Grad School Experience: Interview with Dane and Aravind


We interviewed Dane Mauer-Vakil and Aravind Rajendran about the transition from an undergraduate degree to a graduate degree, particularly in conducting graduate research. As an undergraduate, you are working to meet certain requirements and receive high grades. However, when you transition to graduate school, the relationship you have with your professors, colleagues, and the research changes. This term, many of you are starting Grad School for the first time, so we thought it would be a good idea to talk a bit about that transition.

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Dane Mauer-Vakil is a Master student enrolled in the Institute of Health Policy, Management, and Evaluation at the University of Toronto with a focus on mental health and addiction services in community settings.
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Aravind Rajendran is also a Master student enrolled in the Institute of Health Policy, Management, and Evaluation at the University of Toronto with a focus on tobacco control policy. Aravind is currently a Research Assistant at the Ontario Tobacco Research Unit, and has an interest in the tobacco control policy, with a focus on e-cigarettes.


What advice would you give incoming Masters students to help them with the  transition from Undergrad to Grad School?

Dane: Going into graduate study is definitely a transition, but I would recommend to be as relaxed as possible, and enjoy it as well because it’s definitely an exciting time in life. You’re going to meet a lot of new people and learn a lot of cool stuff. That being said, I would also urge students to manage their time well, and really be as organized as possible. The workload, in terms of reading specifically, is considerably more than what would be seemed as commonplace for an undergraduate degree. Be cognizant of how you spend your time, but to enjoy it as much as possible. Seek help from your friends and colleagues and your supervisors when needed.

Aravind: I think Dane really put it very nicely. The only thing I would add to what he said is that the point of graduate school is a little different than undergrad. In undergrad, you’re learning a bunch of courses that are already decided for you because of the program you’re in, especially in the first or second year. And you only get some choice in the upper years. Whereas in grad school, you will specialize in a particular topic. Thus, whether you go into a PhD or not, the point of grad school is to really develop your research skills and knowledge in a particular area of interest for you. Another important thing to do would be to try to make the best use of your time in grad school to learn as much as you can about your topic outside of the courses you’re taking. So that means reading up on research papers that interest you, reading separate books that interest you, etc. You want to try to make use of the time as best as you can and try to soak in as much as the knowledge of your area of interest as you can write well because you have access to the library and so many resources.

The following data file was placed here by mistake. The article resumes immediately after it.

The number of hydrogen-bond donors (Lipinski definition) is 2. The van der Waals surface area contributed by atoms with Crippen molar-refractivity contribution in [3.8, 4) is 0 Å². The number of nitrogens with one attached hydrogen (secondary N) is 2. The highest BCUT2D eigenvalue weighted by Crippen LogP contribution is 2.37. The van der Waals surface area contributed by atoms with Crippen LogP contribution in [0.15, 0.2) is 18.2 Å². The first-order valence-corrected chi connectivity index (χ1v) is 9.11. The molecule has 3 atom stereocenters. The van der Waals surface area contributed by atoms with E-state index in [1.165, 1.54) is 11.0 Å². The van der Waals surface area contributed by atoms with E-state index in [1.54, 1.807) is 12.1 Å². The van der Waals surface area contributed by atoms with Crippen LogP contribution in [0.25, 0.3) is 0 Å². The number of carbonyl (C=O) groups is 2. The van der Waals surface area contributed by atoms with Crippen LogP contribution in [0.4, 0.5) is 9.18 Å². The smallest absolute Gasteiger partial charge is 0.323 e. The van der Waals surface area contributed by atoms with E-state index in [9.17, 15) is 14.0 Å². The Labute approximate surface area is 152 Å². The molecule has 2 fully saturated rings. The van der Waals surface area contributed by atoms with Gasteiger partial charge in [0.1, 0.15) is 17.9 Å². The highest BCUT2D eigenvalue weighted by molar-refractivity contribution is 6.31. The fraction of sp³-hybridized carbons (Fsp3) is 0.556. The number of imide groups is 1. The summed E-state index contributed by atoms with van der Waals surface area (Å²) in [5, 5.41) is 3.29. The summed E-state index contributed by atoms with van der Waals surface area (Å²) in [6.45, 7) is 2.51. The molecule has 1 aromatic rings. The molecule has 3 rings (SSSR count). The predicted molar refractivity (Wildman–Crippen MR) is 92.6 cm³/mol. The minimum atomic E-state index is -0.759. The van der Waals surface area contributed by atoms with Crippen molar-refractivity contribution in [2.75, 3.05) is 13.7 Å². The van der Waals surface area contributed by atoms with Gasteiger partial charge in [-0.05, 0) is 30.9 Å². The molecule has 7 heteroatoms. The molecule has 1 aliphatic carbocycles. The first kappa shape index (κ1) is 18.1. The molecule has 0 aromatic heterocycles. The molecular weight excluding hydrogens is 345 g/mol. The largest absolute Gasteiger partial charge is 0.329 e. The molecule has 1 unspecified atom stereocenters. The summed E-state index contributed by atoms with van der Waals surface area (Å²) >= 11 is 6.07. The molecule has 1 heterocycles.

What would you say has been your biggest challenge transitioning from undergraduate school or graduate school?

Dane: I would say personally the transition for me was potentially a bit smoother than those who came in, either straight from undergrad or came in with little or no research experience. I had a couple of years between undergrad and starting my Master’s where I was working on research so I was able to kind of get into the mindset of doing research. My biggest challenge in grad school was probably just kind of altering the way I thought about what constitutes success or progress towards my goals. In undergraduate, your, or at least in my case, my main priority was to get high marks, so that I’ll be able to go to grad school. And now, as Arvind had alluded to, we’re really in graduate school  to develop ourselves as researchers. It’s less about grades and more about your output, such as writing for journal publications and presenting your work at conferences.

Aravind: For me, I think one of the main challenges was actually living away from home because I lived at my parents’ house in undergrad, whereas now I’m on my own. Apart from that, one of the things that I found a little different in terms of he actual academic experience was definitely the volume of reading that you’re required to do. And, the other thing that was a bit challenging was the extra learning that goes on outside of courses. For example, at the University of Toronto, there are these things called collaborative specializations, which are sort of like minors degrees in undergrad study. I was in one of those collaborative programs, and that was a very new experience for me compared to undergrad, in a good way. I was able to partake in a separate series of lectures and learned about this other topic of interest to me. I think that was really creative and it was also a little unique perhaps to UofT. But, even if you don’t go to UofT, I’m 100% sure that there’s definitely going to be a bunch of lectures beyond your coursework. It’s going to be a challenge to manage your time to try to attend these, but I think it’s super important that you do because you’re going to get a lot out of it.

Book Recommendations

Dane’s recommendation:

The Focus Effect: Change Your Work, Change Your Life by Bruce Bowser and Greg Wells

The Ripple Effect: Sleep Better, Eat Better, Move Better, Think Better by Greg Wells

Aravind’s recommendation:

Napoleon: A Life by Andrew Roberts

Lisa’s recommendation:

As Always, Julia: The Letters of Julia Child and Avis DeVoto by Joan Reardon



Thank you, Dane and Aravind, for sharing the excellent advice with us and our readers! 


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